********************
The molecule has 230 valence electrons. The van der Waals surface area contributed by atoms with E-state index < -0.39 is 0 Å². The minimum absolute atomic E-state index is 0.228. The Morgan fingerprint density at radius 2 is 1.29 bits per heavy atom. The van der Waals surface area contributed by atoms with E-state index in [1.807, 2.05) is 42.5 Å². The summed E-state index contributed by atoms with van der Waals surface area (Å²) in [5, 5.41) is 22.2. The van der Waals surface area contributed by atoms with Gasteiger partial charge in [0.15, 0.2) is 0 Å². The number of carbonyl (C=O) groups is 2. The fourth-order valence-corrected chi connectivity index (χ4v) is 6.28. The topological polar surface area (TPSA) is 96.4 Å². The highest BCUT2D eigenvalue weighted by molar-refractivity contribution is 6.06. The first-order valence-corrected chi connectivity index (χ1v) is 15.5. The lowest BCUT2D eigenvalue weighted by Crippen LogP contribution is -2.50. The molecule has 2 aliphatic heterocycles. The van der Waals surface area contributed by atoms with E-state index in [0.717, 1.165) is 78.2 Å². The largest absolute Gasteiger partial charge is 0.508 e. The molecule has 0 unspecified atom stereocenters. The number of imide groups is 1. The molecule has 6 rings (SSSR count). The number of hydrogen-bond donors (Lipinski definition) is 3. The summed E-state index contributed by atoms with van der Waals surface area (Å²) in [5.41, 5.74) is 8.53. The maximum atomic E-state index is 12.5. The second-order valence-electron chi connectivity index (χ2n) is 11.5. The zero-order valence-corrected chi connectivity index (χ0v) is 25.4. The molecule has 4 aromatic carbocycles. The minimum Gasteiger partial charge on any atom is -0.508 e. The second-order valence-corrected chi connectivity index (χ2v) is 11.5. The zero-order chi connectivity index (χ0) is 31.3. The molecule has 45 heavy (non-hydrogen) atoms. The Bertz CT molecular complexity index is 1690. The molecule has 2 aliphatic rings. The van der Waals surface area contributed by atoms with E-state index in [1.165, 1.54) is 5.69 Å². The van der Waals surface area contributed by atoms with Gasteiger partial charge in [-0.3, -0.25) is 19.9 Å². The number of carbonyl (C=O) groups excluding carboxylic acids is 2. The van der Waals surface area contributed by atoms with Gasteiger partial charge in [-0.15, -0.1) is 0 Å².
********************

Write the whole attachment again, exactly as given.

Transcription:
The molecule has 230 valence electrons. The van der Waals surface area contributed by atoms with E-state index < -0.39 is 0 Å². The minimum absolute atomic E-state index is 0.228. The Morgan fingerprint density at radius 2 is 1.29 bits per heavy atom. The van der Waals surface area contributed by atoms with E-state index in [1.807, 2.05) is 42.5 Å². The summed E-state index contributed by atoms with van der Waals surface area (Å²) in [5, 5.41) is 22.2. The van der Waals surface area contributed by atoms with Gasteiger partial charge in [0.15, 0.2) is 0 Å². The number of carbonyl (C=O) groups is 2. The fourth-order valence-corrected chi connectivity index (χ4v) is 6.28. The topological polar surface area (TPSA) is 96.4 Å². The highest BCUT2D eigenvalue weighted by molar-refractivity contribution is 6.06. The first-order valence-corrected chi connectivity index (χ1v) is 15.5. The lowest BCUT2D eigenvalue weighted by Crippen LogP contribution is -2.50. The molecule has 2 aliphatic heterocycles. The van der Waals surface area contributed by atoms with E-state index in [0.717, 1.165) is 78.2 Å². The largest absolute Gasteiger partial charge is 0.508 e. The molecule has 0 unspecified atom stereocenters. The number of imide groups is 1. The molecule has 6 rings (SSSR count). The number of hydrogen-bond donors (Lipinski definition) is 3. The summed E-state index contributed by atoms with van der Waals surface area (Å²) in [5.41, 5.74) is 8.53. The maximum atomic E-state index is 12.5. The second-order valence-electron chi connectivity index (χ2n) is 11.5. The zero-order valence-corrected chi connectivity index (χ0v) is 25.4. The molecule has 4 aromatic carbocycles. The minimum Gasteiger partial charge on any atom is -0.508 e. The second-order valence-corrected chi connectivity index (χ2v) is 11.5. The zero-order chi connectivity index (χ0) is 31.3. The molecule has 45 heavy (non-hydrogen) atoms. The Bertz CT molecular complexity index is 1690. The molecule has 2 aliphatic rings. The van der Waals surface area contributed by atoms with E-state index in [1.165, 1.54) is 5.69 Å². The van der Waals surface area contributed by atoms with Gasteiger partial charge in [-0.3, -0.25) is 19.9 Å². The number of carbonyl (C=O) groups excluding carboxylic acids is 2. The van der Waals surface area contributed by atoms with Gasteiger partial charge in [-0.15, -0.1) is 0 Å².